For those who have never seen a well-designed earth-sheltered house, the idea evokes images of a dark, moldy cave. A well-designed plan dispels all such fears the moment one walks in the door. For example: imagine a rectangular floor plan placed on a southerly sloping site. The south-facing wall (the long dimension) receives sun all day and is generously glazed, while the north wall is buried into the side of the hill (i.e. Virginia). The northern portions of the east and west ends are also tucked into the hill. A foot or two of earth covers the low-pitched roof, which can be interrupted with skylights where required. Properly designed, there is no sense of being "underground". With more than half of the house enveloped within a snug mantle of earth, the effects of icy storms and hot, humid summers are significantly mitigated, as are reduced costs of heating and cooling.

And so it was that Ray and Pam came to see me on a sunny day in June of 1976 with the intention of building such a house. Ray had recently retired from a medical practice and was anxious to spend his time gardening with Pam and making sculpture and jewelry. Pam couldn't wait to get out of their quaint but drafty farmhouse and into a cozy new home with new flower beds.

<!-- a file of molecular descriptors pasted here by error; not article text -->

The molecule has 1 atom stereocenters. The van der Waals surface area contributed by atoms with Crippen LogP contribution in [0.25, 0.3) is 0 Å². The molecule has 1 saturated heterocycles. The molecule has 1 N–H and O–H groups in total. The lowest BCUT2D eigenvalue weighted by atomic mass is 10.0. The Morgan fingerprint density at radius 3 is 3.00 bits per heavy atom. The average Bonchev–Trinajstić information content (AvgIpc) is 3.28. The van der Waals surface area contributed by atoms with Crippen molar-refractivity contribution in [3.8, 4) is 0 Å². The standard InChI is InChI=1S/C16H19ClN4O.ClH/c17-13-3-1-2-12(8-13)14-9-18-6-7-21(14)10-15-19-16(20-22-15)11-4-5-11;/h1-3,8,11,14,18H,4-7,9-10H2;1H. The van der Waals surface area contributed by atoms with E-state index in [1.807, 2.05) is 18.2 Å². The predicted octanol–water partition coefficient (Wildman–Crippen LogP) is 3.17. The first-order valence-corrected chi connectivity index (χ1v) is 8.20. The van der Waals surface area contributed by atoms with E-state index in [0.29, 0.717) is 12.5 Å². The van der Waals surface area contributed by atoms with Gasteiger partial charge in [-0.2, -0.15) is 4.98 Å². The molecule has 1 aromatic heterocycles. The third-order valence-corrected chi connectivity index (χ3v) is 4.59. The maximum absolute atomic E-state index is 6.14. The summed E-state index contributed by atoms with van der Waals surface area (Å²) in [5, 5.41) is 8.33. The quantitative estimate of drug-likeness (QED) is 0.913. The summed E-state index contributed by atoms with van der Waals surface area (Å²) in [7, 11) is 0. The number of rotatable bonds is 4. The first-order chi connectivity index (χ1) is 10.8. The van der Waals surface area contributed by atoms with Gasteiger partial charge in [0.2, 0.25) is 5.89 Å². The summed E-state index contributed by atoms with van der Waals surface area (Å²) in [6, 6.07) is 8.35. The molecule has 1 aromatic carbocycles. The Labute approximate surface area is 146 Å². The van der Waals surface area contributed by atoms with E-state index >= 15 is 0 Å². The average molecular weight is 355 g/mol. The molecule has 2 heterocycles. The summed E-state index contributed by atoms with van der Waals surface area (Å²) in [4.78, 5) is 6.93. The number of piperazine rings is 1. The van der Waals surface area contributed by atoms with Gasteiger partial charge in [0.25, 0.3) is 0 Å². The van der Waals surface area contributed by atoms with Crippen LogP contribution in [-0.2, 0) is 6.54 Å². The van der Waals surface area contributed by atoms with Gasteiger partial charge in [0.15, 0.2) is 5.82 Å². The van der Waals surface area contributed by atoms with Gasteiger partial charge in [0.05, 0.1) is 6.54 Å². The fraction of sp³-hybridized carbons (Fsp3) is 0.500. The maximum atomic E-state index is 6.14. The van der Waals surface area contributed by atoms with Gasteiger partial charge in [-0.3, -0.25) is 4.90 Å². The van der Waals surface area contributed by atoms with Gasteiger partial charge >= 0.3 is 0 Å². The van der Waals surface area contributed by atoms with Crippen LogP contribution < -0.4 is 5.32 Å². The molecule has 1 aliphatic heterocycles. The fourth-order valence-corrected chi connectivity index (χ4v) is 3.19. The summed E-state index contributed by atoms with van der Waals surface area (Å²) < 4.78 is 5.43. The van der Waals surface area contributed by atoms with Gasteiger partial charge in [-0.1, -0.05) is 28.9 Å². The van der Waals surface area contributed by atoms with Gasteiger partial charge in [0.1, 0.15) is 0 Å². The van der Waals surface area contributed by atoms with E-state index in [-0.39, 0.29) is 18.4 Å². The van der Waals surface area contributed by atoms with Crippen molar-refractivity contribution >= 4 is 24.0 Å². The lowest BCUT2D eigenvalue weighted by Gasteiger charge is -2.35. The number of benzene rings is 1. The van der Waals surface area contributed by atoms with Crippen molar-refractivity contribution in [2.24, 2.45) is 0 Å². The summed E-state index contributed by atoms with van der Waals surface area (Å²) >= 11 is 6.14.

The building site we selected was at the northern edge of a pasture above their old farmhouse, a sloping hillside with generous views of the mountains to the south. With three modest bedrooms and a study, our final scheme resembled the approximate proportions of a shoebox attached to a smaller, similar shape -- the garage -- offset to the northwest corner of the house. Walking up the hill towards the house, you see mostly glass under an overhung roof with tufts of greenery creeping over the rim. Walking down the hill from above, a stubby chimney and two skylights provide the only hint of the dwelling below until you reach the edge and look down at a patio.